McDonald’s Fails to Deliver Happy Meal to Investors

Despite increasing competition and weak economic conditions, McDonald’s (NYSE:MCD) managed to serve up a slight profit gain for the first quarter. However, shares slipped in morning trading as the overall results were a few nuggets short of a Happy Meal.

For the quarter ended March 31, 2013, the world’s largest restaurant chain earned $1.27 billion ($1.26 per share), compared to $1.266 billion ($1.23 per share) a year earlier. Revenue edged higher to $6.6 billion from $6.55 billion in the same period. Analysts were expecting earnings of $1.27 per share on revenue of $6.59 billion.

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Sales appear to be going stale around the world. Global sales at restaurants open at least 13 months fell 1.0 percent. U.S. sales dropped 1.2 percent, while Europe, the company’s biggest region by sales, fell 1.1 percent. Due primarily to ongoing weakness in Japan and China, the Asia/Pacific, Middle East, and Africa region witnessed a 3.3 decline in first quarter comparable sales.

“McDonald’s remains diligently focused on enhancing our menu, restaurants and the overall customer experience to become more relevant to today’s consumers,” said McDonald’s President and CEO Don Thompson. “While the Company’s results for the quarter reflected difficult prior year comparisons and the ongoing impact of global economic headwinds, we continue our efforts to build market share and deliver sustained profitable growth for all stakeholders.”

An industry slowdown…

Wallets have been on a strict diet in recent months. According to the latest reading from the Knapp-Track Index of monthly restaurant sales, American casual-dining revenue dropped 5.4 percent in February, after declining in January and December. This is the first three-month losing streak for restaurants since 2010.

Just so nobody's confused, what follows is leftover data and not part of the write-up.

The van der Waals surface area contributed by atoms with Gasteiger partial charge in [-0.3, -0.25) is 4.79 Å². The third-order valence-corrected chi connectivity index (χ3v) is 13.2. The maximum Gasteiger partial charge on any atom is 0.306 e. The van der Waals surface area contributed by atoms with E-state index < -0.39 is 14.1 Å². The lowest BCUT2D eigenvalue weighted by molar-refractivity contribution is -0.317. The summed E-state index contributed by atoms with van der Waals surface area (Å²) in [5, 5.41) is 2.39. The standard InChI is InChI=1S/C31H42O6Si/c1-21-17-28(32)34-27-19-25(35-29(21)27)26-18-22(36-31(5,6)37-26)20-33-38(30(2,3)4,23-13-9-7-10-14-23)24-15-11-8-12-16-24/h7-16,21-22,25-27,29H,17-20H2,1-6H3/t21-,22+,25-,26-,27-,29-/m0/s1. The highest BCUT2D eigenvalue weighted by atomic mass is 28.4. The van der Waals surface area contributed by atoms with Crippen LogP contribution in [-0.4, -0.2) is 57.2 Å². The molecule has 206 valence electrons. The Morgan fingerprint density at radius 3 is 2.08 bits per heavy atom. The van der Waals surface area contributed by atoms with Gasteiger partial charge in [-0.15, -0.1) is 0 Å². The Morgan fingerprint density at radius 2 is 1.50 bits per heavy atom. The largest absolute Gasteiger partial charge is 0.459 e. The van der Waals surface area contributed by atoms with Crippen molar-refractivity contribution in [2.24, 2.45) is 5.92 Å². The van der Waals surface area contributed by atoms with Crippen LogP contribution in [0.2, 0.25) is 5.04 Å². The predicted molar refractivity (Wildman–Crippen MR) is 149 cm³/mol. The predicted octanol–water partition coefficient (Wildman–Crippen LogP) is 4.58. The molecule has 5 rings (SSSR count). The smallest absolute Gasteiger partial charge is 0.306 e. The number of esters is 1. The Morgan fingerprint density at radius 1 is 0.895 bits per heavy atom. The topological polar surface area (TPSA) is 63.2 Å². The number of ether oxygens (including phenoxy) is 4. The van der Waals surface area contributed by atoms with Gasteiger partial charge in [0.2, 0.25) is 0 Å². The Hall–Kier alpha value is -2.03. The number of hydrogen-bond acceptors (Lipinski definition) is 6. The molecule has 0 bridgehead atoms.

Malcolm Knapp, the creator of the index, tells Bloomberg, “February was pretty ugly” for many chains. In fact, it will probably be the worst month of the year since payroll taxes and health-care premiums hit paychecks. Additionally, rising gasoline prices weighed on consumers. Knapp adds that even weather played a role. “It’s important to keep in mind that companies also are facing unusually tough comparable sales because of favorable weather in 2012.”

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In October, McDonald’s announced its first monthly sales decline in more than nine years. Global comparable sales dropped 1.8 percent in October, the first monthly decline since March 2003.

Shares of McDonald’s dropped more than 2.0 percent after the first-quarter results, making it one of the worst performers in the Dow Jones Industrial Average. Shares of Yum! Brands (NYSE:YUM) also edged slightly lower, while Burger King Worldwide (NYSE:BKW) and The Wendy’s Company (NYSE:WEN) climbed higher. Shares of McDonald’s are still up more than 13 percent for the year, and the company returned $1.1 billion to shareholders in the first quarter through dividends and share repurchases.

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